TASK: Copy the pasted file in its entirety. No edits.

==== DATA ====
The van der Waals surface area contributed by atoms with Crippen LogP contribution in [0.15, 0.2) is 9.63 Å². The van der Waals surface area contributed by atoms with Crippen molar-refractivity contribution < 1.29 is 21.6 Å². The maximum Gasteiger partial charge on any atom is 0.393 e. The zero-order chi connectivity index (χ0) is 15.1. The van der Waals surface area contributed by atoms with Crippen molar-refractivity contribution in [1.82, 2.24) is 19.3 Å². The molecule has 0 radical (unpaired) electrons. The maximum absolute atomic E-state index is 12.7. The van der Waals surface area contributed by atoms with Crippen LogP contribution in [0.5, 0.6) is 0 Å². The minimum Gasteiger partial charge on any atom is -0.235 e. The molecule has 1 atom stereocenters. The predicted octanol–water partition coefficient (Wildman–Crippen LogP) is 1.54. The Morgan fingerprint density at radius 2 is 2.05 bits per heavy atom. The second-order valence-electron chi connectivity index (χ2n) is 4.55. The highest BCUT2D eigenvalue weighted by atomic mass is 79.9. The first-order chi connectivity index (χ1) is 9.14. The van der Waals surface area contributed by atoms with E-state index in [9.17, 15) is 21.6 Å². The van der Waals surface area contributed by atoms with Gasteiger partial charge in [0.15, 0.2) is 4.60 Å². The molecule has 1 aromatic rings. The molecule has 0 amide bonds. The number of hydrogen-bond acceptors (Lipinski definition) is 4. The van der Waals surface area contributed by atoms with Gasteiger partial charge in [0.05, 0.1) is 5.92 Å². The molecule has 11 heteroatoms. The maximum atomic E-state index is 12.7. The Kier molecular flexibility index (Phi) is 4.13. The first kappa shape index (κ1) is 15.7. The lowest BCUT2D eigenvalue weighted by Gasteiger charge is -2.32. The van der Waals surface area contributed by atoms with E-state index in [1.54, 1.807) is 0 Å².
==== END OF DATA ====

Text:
The van der Waals surface area contributed by atoms with Crippen LogP contribution in [0.15, 0.2) is 9.63 Å². The van der Waals surface area contributed by atoms with Crippen molar-refractivity contribution < 1.29 is 21.6 Å². The maximum Gasteiger partial charge on any atom is 0.393 e. The zero-order chi connectivity index (χ0) is 15.1. The van der Waals surface area contributed by atoms with Crippen molar-refractivity contribution in [1.82, 2.24) is 19.3 Å². The molecule has 0 radical (unpaired) electrons. The maximum absolute atomic E-state index is 12.7. The van der Waals surface area contributed by atoms with Crippen LogP contribution in [0.5, 0.6) is 0 Å². The minimum Gasteiger partial charge on any atom is -0.235 e. The molecule has 1 atom stereocenters. The predicted octanol–water partition coefficient (Wildman–Crippen LogP) is 1.54. The Morgan fingerprint density at radius 2 is 2.05 bits per heavy atom. The second-order valence-electron chi connectivity index (χ2n) is 4.55. The highest BCUT2D eigenvalue weighted by atomic mass is 79.9. The first-order chi connectivity index (χ1) is 9.14. The van der Waals surface area contributed by atoms with E-state index in [9.17, 15) is 21.6 Å². The van der Waals surface area contributed by atoms with Gasteiger partial charge in [0.15, 0.2) is 4.60 Å². The molecule has 1 aromatic rings. The molecule has 0 amide bonds. The number of hydrogen-bond acceptors (Lipinski definition) is 4. The van der Waals surface area contributed by atoms with Gasteiger partial charge in [0.05, 0.1) is 5.92 Å². The molecule has 11 heteroatoms. The maximum atomic E-state index is 12.7. The Kier molecular flexibility index (Phi) is 4.13. The first kappa shape index (κ1) is 15.7. The lowest BCUT2D eigenvalue weighted by Gasteiger charge is -2.32. The van der Waals surface area contributed by atoms with E-state index in [1.54, 1.807) is 0 Å².